A member of the European Union since 2004, Estonia is among the wealthiest nations in the Baltic region. Likewise, the country has a modern health system that can reasonably support its population of 1.3 million.
Almost all Estonians are covered by health insurance, and the greatest menaces to public health, like heart disease and cancer, are characteristic of a developed country.
Nonetheless, more than one in five Estonians live below the poverty line and are especially at risk for certain health problems that are prevalent in the country. Here are some of the top diseases in Estonia and what is being done to combat them.
While the death toll from AIDS is dwarfed by that of heart disease and cancer in Estonia, the country has the highest prevalence of HIV in all of Europe. Around 1.3% of the population carries HIV, comparable to rates in Sierra Leone or Mali.
The first case of HIV was diagnosed in 1988, and the rate of incidence remained minuscule until the turn of the century. According to a report by the World Health Organization (WHO), the disease exploded in 2000, mostly among drug users.
Since then, the incidence rate has declined, but still more cases are reported each year. Epidemiologists have found that heterosexual transmission has increased in recent years, adding to the more than nine thousand Estonians who have been infected.
Estonia has seriously grappled with HIV/AIDS for decades. All treatment for HIV-positive patients is free, and education about the disease is standard in Estonian classrooms. Some trends have epidemiologists in the country hopeful: according to U.N. AIDS, both safe sex practices and HIV testing are on the rise among Estonians.
Like AIDS, tuberculosis is not one of the major killers in Estonia, but the disease poses complex challenges for the country’s health system. Estonia has one of the highest multi-drug resistant tuberculosis burdens in the world. In many ways, tuberculosis in the country is tied to the issue of HIV: the prevalence of TB/HIV co-infection in Estonia is one of the highest in Europe at 15%.
Beyond people who suffer from AIDS, tuberculosis also particularly threatens Estonians who use intravenous drugs or drink heavily — a population that reports from WHO suggest could be large.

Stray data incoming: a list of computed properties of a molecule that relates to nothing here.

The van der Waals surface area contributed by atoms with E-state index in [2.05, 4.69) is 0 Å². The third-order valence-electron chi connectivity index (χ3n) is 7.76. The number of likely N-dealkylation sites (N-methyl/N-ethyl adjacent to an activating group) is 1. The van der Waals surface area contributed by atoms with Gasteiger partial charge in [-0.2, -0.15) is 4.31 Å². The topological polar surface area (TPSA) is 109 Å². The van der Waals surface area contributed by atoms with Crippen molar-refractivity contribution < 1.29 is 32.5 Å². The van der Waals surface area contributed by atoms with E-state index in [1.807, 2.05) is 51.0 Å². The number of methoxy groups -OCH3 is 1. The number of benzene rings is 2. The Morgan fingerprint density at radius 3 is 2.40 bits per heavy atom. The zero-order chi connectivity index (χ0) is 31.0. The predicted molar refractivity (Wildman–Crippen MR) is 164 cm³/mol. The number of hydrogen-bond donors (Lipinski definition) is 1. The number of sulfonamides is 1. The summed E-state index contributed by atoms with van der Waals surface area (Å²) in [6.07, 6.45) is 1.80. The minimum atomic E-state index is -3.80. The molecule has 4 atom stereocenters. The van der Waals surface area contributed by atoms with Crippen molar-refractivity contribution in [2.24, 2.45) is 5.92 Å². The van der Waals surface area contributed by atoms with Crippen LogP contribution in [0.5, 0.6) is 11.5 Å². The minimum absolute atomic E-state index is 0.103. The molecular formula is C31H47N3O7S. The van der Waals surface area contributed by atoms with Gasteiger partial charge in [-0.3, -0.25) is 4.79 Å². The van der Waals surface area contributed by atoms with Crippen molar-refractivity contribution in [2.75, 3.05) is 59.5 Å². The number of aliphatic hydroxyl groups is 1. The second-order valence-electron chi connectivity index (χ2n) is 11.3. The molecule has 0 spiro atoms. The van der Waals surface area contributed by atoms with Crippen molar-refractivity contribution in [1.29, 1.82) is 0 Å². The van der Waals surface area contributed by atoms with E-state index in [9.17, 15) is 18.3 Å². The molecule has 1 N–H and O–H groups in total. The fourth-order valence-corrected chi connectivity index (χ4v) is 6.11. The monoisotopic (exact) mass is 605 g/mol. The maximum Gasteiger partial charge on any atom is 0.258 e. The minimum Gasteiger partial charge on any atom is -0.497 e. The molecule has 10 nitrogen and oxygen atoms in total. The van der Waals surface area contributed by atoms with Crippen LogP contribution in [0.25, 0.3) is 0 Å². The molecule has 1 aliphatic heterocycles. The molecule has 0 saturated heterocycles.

The rate of tuberculosis incidence is decreasing, indicating that Estonia is winning its battle against the disease. But according to WHO, as the incidence decreases, new challenges will arise. As the issue shrinks in magnitude, political and financial commitment may also dwindle — something that Estonia’s government must avoid if the disease is to be defeated in the country.
There is still controversy over whether obesity is actually a “disease,” but reports and data on public health in Estonia have outlined it as a clear issue. Sources disagree, but 2014 research from the University of Tartu found that as many as one in three Estonians are clinically obese (a body mass index of over 30).
Obesity can greatly increase the risk of a myriad of health issues, including diabetes, heart disease and stroke. Heart disease and stroke accounted for nearly half of all deaths in Estonia in 2012 (48%), so many physicians believe the issue should be taken seriously as one of the top diseases in Estonia.
The issue may be correlated to modernization. WHO estimates that nearly half of Estonian adults are insufficiently active, while salt intake is growing.
Obesity is not an easy issue to tackle, but growing scholarship and research on obesity has helped Estonia assess its magnitude and effects. In recent years the government has implemented some policies to promote consumer awareness and healthy eating habits in schools.
Estonia faces unique but surmountable public health challenges. The government likely has the means to solve such issues, and the nation, therefore, serves as a good example of how funding is not the only weapon fights like these; there must be political attention, commitment and patience. Coming years will tell the extent of Estonia’s diligence in the realm of health, and likely provide valuable lessons for nations facing similar issues.
– Charlie Tomb